Maybe the envelop is cut in half because it was addressed to someone besides Bukowski. If it had been addressed to him, wouldn't the signature half have been kept attached to the address half? Any guesses as to possible legitimate reasons for the cutting? I once sold a real Buk letter that had the signature and drawing cut out. I knew why: my friend, a small press editor, who received the letter, used the original art in the paste up of his magazine. He could have photocopied it and used that for the paste up, saving the letter, but in those days not many were thinking a Buk letter with art would be worth big $$$.
Is'nt FDC's something you arrange with the postal authorities, that normally include lots of envelopes? If there were a bunch of those Buk FDC's out there, we would've have heard of them a long time ago. The guy on the envelope and stamp does'nt even look like Buk, not much, anyway.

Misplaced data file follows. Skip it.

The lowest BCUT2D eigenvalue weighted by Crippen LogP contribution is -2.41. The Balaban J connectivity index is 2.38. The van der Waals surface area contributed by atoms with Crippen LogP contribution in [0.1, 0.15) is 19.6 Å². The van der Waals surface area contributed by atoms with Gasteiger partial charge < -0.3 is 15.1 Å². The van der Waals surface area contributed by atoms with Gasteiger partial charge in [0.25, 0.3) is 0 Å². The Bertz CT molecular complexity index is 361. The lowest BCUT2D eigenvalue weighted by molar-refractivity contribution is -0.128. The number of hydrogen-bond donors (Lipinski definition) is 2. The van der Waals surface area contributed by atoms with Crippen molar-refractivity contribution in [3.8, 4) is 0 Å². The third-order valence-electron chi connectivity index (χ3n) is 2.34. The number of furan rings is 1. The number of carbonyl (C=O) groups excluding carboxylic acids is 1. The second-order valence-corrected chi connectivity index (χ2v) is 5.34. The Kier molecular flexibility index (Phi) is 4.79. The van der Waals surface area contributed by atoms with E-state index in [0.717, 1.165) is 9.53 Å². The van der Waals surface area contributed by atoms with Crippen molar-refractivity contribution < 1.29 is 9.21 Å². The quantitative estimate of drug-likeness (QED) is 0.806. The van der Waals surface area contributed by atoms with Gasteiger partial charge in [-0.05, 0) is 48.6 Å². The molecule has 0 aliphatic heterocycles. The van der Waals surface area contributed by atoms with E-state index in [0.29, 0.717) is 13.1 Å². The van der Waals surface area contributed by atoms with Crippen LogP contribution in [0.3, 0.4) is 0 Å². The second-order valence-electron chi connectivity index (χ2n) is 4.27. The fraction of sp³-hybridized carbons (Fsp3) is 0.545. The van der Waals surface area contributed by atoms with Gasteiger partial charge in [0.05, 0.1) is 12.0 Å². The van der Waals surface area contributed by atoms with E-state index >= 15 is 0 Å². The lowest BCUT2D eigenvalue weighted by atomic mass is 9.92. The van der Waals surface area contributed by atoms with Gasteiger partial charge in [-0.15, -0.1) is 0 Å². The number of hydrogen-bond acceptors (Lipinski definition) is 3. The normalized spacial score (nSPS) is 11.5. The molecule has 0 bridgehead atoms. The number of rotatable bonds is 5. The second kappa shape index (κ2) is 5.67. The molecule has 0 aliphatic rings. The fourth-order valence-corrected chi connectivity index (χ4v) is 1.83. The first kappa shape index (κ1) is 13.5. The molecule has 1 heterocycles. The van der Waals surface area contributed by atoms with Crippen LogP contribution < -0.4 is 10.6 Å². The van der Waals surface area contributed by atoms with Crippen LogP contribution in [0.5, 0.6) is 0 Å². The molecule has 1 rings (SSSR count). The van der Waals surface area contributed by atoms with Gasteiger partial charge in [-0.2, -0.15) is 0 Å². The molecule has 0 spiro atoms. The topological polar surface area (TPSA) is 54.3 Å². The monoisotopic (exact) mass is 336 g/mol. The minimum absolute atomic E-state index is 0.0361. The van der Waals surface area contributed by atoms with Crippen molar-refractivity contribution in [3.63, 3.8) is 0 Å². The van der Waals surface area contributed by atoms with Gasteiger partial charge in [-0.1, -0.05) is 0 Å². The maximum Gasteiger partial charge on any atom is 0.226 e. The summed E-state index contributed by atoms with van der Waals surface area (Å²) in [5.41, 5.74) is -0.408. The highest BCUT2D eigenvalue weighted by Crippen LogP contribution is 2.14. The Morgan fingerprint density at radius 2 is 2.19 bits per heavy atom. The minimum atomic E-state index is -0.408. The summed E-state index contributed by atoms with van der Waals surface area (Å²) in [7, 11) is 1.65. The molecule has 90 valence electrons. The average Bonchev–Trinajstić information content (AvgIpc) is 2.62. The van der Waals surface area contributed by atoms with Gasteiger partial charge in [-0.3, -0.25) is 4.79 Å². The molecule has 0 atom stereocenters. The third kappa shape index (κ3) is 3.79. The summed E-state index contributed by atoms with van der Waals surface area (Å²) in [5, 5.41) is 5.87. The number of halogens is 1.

Maybe the seller found this FDC and thought the guy looked enough like Buk to pull off a swindle.
I wondered the same thing, Bukfan. I'm no stamp collector, but the FDCs I've seen have only been signed by someone relevant to the subject of the stamp. Why would Buk sign this and draw a picture on it? But then, if it's a forgery, why do it on a First Day Cover? Why not on something related to Bukowski? Maybe no Buk books were handy? Strange. This is an item that definitely needs a back story and some provenance.